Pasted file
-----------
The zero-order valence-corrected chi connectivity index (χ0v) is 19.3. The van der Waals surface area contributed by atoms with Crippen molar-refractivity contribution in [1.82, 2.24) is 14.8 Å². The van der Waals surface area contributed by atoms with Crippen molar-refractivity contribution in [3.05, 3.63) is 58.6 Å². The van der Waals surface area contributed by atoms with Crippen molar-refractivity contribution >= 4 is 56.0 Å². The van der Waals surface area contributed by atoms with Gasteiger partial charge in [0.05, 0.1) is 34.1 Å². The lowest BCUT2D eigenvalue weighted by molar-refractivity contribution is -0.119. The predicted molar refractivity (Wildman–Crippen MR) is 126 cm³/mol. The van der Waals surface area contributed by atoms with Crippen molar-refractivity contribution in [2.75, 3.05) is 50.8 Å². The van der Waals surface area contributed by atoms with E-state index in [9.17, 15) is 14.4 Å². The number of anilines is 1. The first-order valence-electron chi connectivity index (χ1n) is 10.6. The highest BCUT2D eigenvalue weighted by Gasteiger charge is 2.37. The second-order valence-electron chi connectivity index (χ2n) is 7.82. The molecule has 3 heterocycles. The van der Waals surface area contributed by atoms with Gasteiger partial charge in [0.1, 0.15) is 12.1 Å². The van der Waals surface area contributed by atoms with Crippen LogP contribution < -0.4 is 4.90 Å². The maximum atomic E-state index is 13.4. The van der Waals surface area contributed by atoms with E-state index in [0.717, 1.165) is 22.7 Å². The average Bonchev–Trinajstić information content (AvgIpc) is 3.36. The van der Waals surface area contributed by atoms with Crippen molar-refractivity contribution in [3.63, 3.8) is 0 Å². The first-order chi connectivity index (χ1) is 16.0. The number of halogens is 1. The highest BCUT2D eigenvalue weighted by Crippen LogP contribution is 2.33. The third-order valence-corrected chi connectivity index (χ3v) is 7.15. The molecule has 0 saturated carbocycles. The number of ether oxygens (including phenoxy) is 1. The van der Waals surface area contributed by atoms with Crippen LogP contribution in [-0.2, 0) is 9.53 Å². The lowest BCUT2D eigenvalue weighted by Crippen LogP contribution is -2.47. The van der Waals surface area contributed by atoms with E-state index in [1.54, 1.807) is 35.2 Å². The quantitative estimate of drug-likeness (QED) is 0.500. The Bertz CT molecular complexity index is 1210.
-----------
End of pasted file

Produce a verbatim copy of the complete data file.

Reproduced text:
The zero-order valence-corrected chi connectivity index (χ0v) is 19.3. The van der Waals surface area contributed by atoms with Crippen molar-refractivity contribution in [1.82, 2.24) is 14.8 Å². The van der Waals surface area contributed by atoms with Crippen molar-refractivity contribution in [3.05, 3.63) is 58.6 Å². The van der Waals surface area contributed by atoms with Crippen molar-refractivity contribution >= 4 is 56.0 Å². The van der Waals surface area contributed by atoms with Gasteiger partial charge in [0.05, 0.1) is 34.1 Å². The lowest BCUT2D eigenvalue weighted by molar-refractivity contribution is -0.119. The predicted molar refractivity (Wildman–Crippen MR) is 126 cm³/mol. The van der Waals surface area contributed by atoms with Crippen molar-refractivity contribution in [2.75, 3.05) is 50.8 Å². The van der Waals surface area contributed by atoms with E-state index in [9.17, 15) is 14.4 Å². The number of anilines is 1. The first-order valence-electron chi connectivity index (χ1n) is 10.6. The highest BCUT2D eigenvalue weighted by Gasteiger charge is 2.37. The second-order valence-electron chi connectivity index (χ2n) is 7.82. The molecule has 3 heterocycles. The van der Waals surface area contributed by atoms with Gasteiger partial charge in [0.1, 0.15) is 12.1 Å². The van der Waals surface area contributed by atoms with Crippen LogP contribution < -0.4 is 4.90 Å². The maximum atomic E-state index is 13.4. The van der Waals surface area contributed by atoms with E-state index in [0.717, 1.165) is 22.7 Å². The average Bonchev–Trinajstić information content (AvgIpc) is 3.36. The van der Waals surface area contributed by atoms with Crippen molar-refractivity contribution in [3.63, 3.8) is 0 Å². The first-order chi connectivity index (χ1) is 16.0. The number of halogens is 1. The highest BCUT2D eigenvalue weighted by Crippen LogP contribution is 2.33. The third-order valence-corrected chi connectivity index (χ3v) is 7.15. The molecule has 0 saturated carbocycles. The number of ether oxygens (including phenoxy) is 1. The van der Waals surface area contributed by atoms with Crippen LogP contribution in [-0.2, 0) is 9.53 Å². The lowest BCUT2D eigenvalue weighted by Crippen LogP contribution is -2.47. The van der Waals surface area contributed by atoms with E-state index in [1.54, 1.807) is 35.2 Å². The quantitative estimate of drug-likeness (QED) is 0.500. The Bertz CT molecular complexity index is 1210.